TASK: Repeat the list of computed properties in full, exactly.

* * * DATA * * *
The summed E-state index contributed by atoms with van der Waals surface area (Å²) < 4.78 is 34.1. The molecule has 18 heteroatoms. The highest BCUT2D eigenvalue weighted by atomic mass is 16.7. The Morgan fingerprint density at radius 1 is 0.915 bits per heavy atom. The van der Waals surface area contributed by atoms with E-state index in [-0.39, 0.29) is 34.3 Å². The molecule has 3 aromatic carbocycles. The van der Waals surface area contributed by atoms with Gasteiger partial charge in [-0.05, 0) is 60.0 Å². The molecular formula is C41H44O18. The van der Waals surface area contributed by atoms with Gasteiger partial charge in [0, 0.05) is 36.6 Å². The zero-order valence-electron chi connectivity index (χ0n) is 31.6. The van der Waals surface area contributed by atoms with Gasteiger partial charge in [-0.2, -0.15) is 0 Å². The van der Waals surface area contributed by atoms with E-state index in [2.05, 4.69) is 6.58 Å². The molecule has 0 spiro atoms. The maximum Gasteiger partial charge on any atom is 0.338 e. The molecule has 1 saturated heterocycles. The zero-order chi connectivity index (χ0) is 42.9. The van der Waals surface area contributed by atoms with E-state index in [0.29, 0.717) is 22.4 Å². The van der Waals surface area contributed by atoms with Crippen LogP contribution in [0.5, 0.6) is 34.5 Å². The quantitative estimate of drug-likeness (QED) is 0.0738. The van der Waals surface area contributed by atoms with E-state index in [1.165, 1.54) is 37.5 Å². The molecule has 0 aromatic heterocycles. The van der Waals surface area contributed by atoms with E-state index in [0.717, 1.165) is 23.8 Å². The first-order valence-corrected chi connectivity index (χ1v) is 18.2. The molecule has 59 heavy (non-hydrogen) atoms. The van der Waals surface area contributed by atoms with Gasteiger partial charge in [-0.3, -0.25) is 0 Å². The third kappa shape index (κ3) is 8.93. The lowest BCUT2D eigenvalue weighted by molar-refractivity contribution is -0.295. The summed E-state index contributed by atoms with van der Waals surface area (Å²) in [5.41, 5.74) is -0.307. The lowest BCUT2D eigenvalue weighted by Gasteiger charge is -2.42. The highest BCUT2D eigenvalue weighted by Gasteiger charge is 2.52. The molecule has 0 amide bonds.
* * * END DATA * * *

The summed E-state index contributed by atoms with van der Waals surface area (Å²) < 4.78 is 34.1. The molecule has 18 heteroatoms. The highest BCUT2D eigenvalue weighted by atomic mass is 16.7. The Morgan fingerprint density at radius 1 is 0.915 bits per heavy atom. The van der Waals surface area contributed by atoms with E-state index in [-0.39, 0.29) is 34.3 Å². The molecule has 3 aromatic carbocycles. The van der Waals surface area contributed by atoms with Gasteiger partial charge in [-0.05, 0) is 60.0 Å². The molecular formula is C41H44O18. The van der Waals surface area contributed by atoms with Gasteiger partial charge in [0, 0.05) is 36.6 Å². The zero-order valence-electron chi connectivity index (χ0n) is 31.6. The van der Waals surface area contributed by atoms with Gasteiger partial charge in [-0.2, -0.15) is 0 Å². The van der Waals surface area contributed by atoms with E-state index in [2.05, 4.69) is 6.58 Å². The molecule has 0 spiro atoms. The maximum Gasteiger partial charge on any atom is 0.338 e. The molecule has 1 saturated heterocycles. The zero-order chi connectivity index (χ0) is 42.9. The van der Waals surface area contributed by atoms with E-state index in [0.29, 0.717) is 22.4 Å². The van der Waals surface area contributed by atoms with Crippen LogP contribution in [0.5, 0.6) is 34.5 Å². The quantitative estimate of drug-likeness (QED) is 0.0738. The van der Waals surface area contributed by atoms with E-state index in [1.165, 1.54) is 37.5 Å². The molecule has 0 aromatic heterocycles. The van der Waals surface area contributed by atoms with E-state index in [0.717, 1.165) is 23.8 Å². The first-order valence-corrected chi connectivity index (χ1v) is 18.2. The molecule has 59 heavy (non-hydrogen) atoms. The van der Waals surface area contributed by atoms with Gasteiger partial charge in [-0.3, -0.25) is 0 Å². The third kappa shape index (κ3) is 8.93. The lowest BCUT2D eigenvalue weighted by molar-refractivity contribution is -0.295. The summed E-state index contributed by atoms with van der Waals surface area (Å²) in [5.41, 5.74) is -0.307. The lowest BCUT2D eigenvalue weighted by Gasteiger charge is -2.42. The highest BCUT2D eigenvalue weighted by Gasteiger charge is 2.52. The molecule has 0 amide bonds.